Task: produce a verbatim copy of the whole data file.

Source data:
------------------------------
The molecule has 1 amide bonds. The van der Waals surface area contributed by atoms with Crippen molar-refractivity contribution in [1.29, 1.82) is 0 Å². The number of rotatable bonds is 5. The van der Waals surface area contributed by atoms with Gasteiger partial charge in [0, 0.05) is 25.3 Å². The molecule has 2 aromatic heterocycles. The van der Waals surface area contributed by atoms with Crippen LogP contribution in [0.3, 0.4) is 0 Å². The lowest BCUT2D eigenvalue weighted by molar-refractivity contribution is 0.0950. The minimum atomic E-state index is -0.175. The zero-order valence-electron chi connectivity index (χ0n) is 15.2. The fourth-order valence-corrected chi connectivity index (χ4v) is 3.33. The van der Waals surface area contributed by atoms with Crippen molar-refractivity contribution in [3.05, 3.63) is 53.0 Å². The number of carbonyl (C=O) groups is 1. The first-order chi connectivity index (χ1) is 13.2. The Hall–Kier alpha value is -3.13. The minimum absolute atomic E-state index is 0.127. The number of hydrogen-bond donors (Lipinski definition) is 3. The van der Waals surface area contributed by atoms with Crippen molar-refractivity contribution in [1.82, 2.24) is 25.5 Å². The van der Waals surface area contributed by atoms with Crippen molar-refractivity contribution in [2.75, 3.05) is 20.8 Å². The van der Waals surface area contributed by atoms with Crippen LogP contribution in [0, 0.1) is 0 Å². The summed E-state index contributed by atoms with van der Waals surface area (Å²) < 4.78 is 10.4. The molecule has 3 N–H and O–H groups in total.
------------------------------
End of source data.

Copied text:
The molecule has 1 amide bonds. The van der Waals surface area contributed by atoms with Crippen molar-refractivity contribution in [1.29, 1.82) is 0 Å². The number of rotatable bonds is 5. The van der Waals surface area contributed by atoms with Gasteiger partial charge in [0, 0.05) is 25.3 Å². The molecule has 2 aromatic heterocycles. The van der Waals surface area contributed by atoms with Crippen LogP contribution in [0.3, 0.4) is 0 Å². The lowest BCUT2D eigenvalue weighted by molar-refractivity contribution is 0.0950. The minimum atomic E-state index is -0.175. The zero-order valence-electron chi connectivity index (χ0n) is 15.2. The fourth-order valence-corrected chi connectivity index (χ4v) is 3.33. The van der Waals surface area contributed by atoms with Crippen molar-refractivity contribution in [3.05, 3.63) is 53.0 Å². The number of carbonyl (C=O) groups is 1. The first-order chi connectivity index (χ1) is 13.2. The Hall–Kier alpha value is -3.13. The minimum absolute atomic E-state index is 0.127. The number of hydrogen-bond donors (Lipinski definition) is 3. The van der Waals surface area contributed by atoms with Crippen molar-refractivity contribution in [1.82, 2.24) is 25.5 Å². The van der Waals surface area contributed by atoms with Crippen molar-refractivity contribution in [2.75, 3.05) is 20.8 Å². The van der Waals surface area contributed by atoms with Crippen LogP contribution in [0, 0.1) is 0 Å². The summed E-state index contributed by atoms with van der Waals surface area (Å²) < 4.78 is 10.4. The molecule has 3 N–H and O–H groups in total.